I suspect that purifying prayer is what Paul had in mind when he admonished the Thessalonian believers to “pray without ceasing” (1 Thess. 5:17). When we are in a constant attitude of prayer we will be in a much better position to represent God’s character and will in our decisions. When it comes to our study of Scripture, “praying without ceasing” means that we will be using our heads more, thinking more, not less. Because we are in an attitude of prayer, God can guide our minds and hearts into proper attitudes and good applications.
In my conversations with other Christians I am constantly on the lookout for good metaphors to illustrate how prayer works in our lives. One friend suggested that we are like a radio playing God’s signal. I complained that a radio was too passive a model. Another friend suggested a control tower at an airport. That one works better, for it requires the “presence” of Someone in the tower, but also active decisions on the part of the pilot.
The metaphor I find most useful, however, is the Brita water filter or any kind of chemical filter across a moving stream. The idea of a water filter illustrates the difference between the life that is rooted in prayer and one that is not, for when we are not in communion with God, life goes on. We eat, sleep, talk, work, and play, regardless of whether we are in communion with God. But like the water flowing through a saturated filter that no longer filters, the life untouched by prayer keeps flowing; it simply is not purified by contact with the divine.
There is one other very “rational” part of this approach to prayer that I discovered when our two girls were young. On those relatively rare occasions when parental direction seemed necessary, I found myself saying, “Ask Jesus to help you.” Then I began wondering what I was expecting Jesus to do. Would he come with a giant 20cc syringe and inject some help?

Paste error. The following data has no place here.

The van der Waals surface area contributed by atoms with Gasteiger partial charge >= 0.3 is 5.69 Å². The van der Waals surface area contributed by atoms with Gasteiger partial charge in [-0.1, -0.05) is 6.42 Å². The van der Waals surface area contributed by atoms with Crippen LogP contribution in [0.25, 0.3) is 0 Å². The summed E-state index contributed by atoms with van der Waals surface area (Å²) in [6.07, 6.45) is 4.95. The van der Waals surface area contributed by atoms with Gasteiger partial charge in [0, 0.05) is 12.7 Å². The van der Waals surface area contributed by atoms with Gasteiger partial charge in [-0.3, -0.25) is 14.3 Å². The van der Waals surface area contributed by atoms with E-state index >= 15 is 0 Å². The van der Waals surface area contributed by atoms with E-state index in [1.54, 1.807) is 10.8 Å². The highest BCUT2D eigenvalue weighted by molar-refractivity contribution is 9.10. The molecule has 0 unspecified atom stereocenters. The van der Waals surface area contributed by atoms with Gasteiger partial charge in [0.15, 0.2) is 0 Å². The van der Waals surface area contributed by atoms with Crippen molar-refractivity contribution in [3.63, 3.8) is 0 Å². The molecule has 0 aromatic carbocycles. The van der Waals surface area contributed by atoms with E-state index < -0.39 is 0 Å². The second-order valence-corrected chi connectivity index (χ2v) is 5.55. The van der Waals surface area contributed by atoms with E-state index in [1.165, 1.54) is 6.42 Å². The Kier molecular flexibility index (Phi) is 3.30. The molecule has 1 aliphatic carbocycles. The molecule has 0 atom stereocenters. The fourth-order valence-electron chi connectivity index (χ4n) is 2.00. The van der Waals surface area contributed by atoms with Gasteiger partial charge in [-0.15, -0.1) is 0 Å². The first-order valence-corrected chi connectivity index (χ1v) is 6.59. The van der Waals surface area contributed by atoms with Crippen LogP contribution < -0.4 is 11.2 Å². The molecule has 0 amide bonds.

I concluded that what would be most helpful for them – and for me, too, when I needed special help – was to ask for help and to remember asking for help. Somehow it is much more difficult to be nasty when I am actively praying for the other person’s good and remembering that I have prayed for that person’s good.
That same procedure applies when I come to Scripture with my crooked heart. If I can consistently remember that I am doing God’s work instead of my own, I will be using my mind, my heart, my reason, all the more, but under the purifying influence of God’s Spirit.
Does such an approach guarantee right answers? Not at all. Indeed, when Ellen White was counseling a brother to “educate” himself so that he would have “wisdom to deal with minds,” she concludes her counsel on a cautionary note: “Our heavenly Father frequently leaves us in uncertainty in regard to our efforts” (3T 420 ).
To my grateful amazement, my devotional life as been greatly enriched by my knowledge of the diversity in Scripture and in the church. Instead of an external checklist, I now know that study and prayer is intrinsic to the life of the Christian. Only through study and prayer will I be able to address the needs that I will meet during the day. Every student, every class, is a call to prayer, a fresh situation that must be brought before the Lord. Devotions are no longer a chore. I rejoice that I have the privilege of being in touch with God as I seek to be his faithful witness.
It is also a joy to know that I don’t have to feel guilty about deciding which part of Scripture is appropriate for any particular person or situation. Nor do have to “let go and let God” (whatever that might mean….). Instead of letting go, I hang on all the tighter, knowing that God expects me to be faithful in my witness for him.
To sum up, the Bible provides the cases, but never tells me what case I should use in any particular situation. My heart and mind must process the cases in order to make the proper application. But my crooked heart must constantly be brought in touch with God through prayer so that this deceitful chunk of humanity can be purified in God’s presence.
After I have done my homework, then I am ready to join my brothers and sisters to ponder the work of the church. If we have each done our personal work, then we will come together as the early Christians did in Acts 15. We will make important decisions when “it has seemed good to the Holy Spirit and to us” (Acts 15:28).